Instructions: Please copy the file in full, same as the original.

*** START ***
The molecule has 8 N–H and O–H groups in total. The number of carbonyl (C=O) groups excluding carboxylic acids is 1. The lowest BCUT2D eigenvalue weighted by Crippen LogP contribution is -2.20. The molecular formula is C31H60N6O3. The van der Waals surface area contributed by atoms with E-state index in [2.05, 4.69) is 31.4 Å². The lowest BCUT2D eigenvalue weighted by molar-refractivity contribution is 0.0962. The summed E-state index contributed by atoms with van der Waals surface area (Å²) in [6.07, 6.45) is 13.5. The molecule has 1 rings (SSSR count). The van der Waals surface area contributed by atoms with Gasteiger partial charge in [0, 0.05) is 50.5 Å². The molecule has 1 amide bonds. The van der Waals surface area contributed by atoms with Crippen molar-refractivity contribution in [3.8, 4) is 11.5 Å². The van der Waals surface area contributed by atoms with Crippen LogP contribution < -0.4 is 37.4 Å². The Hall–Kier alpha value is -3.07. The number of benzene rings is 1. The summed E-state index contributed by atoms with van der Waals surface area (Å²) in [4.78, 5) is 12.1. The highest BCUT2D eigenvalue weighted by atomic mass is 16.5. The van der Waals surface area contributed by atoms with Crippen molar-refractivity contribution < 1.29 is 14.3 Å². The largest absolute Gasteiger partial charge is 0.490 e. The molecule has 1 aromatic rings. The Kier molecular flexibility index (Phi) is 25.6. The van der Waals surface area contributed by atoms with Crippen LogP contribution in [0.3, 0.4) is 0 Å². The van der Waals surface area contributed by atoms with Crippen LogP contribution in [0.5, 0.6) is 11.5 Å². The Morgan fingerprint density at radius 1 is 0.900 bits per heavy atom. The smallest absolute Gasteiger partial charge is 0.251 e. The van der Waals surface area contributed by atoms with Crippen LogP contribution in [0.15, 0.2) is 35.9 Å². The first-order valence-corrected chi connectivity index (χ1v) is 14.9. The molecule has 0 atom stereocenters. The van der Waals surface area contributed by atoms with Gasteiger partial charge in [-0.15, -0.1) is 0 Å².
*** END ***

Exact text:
The molecule has 8 N–H and O–H groups in total. The number of carbonyl (C=O) groups excluding carboxylic acids is 1. The lowest BCUT2D eigenvalue weighted by Crippen LogP contribution is -2.20. The molecular formula is C31H60N6O3. The van der Waals surface area contributed by atoms with E-state index in [2.05, 4.69) is 31.4 Å². The lowest BCUT2D eigenvalue weighted by molar-refractivity contribution is 0.0962. The summed E-state index contributed by atoms with van der Waals surface area (Å²) in [6.07, 6.45) is 13.5. The molecule has 1 rings (SSSR count). The van der Waals surface area contributed by atoms with Gasteiger partial charge in [0, 0.05) is 50.5 Å². The molecule has 1 amide bonds. The van der Waals surface area contributed by atoms with Crippen molar-refractivity contribution in [3.8, 4) is 11.5 Å². The van der Waals surface area contributed by atoms with Crippen LogP contribution < -0.4 is 37.4 Å². The Hall–Kier alpha value is -3.07. The number of benzene rings is 1. The summed E-state index contributed by atoms with van der Waals surface area (Å²) in [4.78, 5) is 12.1. The highest BCUT2D eigenvalue weighted by atomic mass is 16.5. The van der Waals surface area contributed by atoms with Crippen molar-refractivity contribution < 1.29 is 14.3 Å². The largest absolute Gasteiger partial charge is 0.490 e. The molecule has 1 aromatic rings. The Kier molecular flexibility index (Phi) is 25.6. The van der Waals surface area contributed by atoms with Crippen LogP contribution in [0.3, 0.4) is 0 Å². The van der Waals surface area contributed by atoms with Crippen LogP contribution in [0.5, 0.6) is 11.5 Å². The Morgan fingerprint density at radius 1 is 0.900 bits per heavy atom. The smallest absolute Gasteiger partial charge is 0.251 e. The van der Waals surface area contributed by atoms with Crippen LogP contribution in [0.15, 0.2) is 35.9 Å². The first-order valence-corrected chi connectivity index (χ1v) is 14.9. The molecule has 0 atom stereocenters. The van der Waals surface area contributed by atoms with Gasteiger partial charge in [-0.15, -0.1) is 0 Å².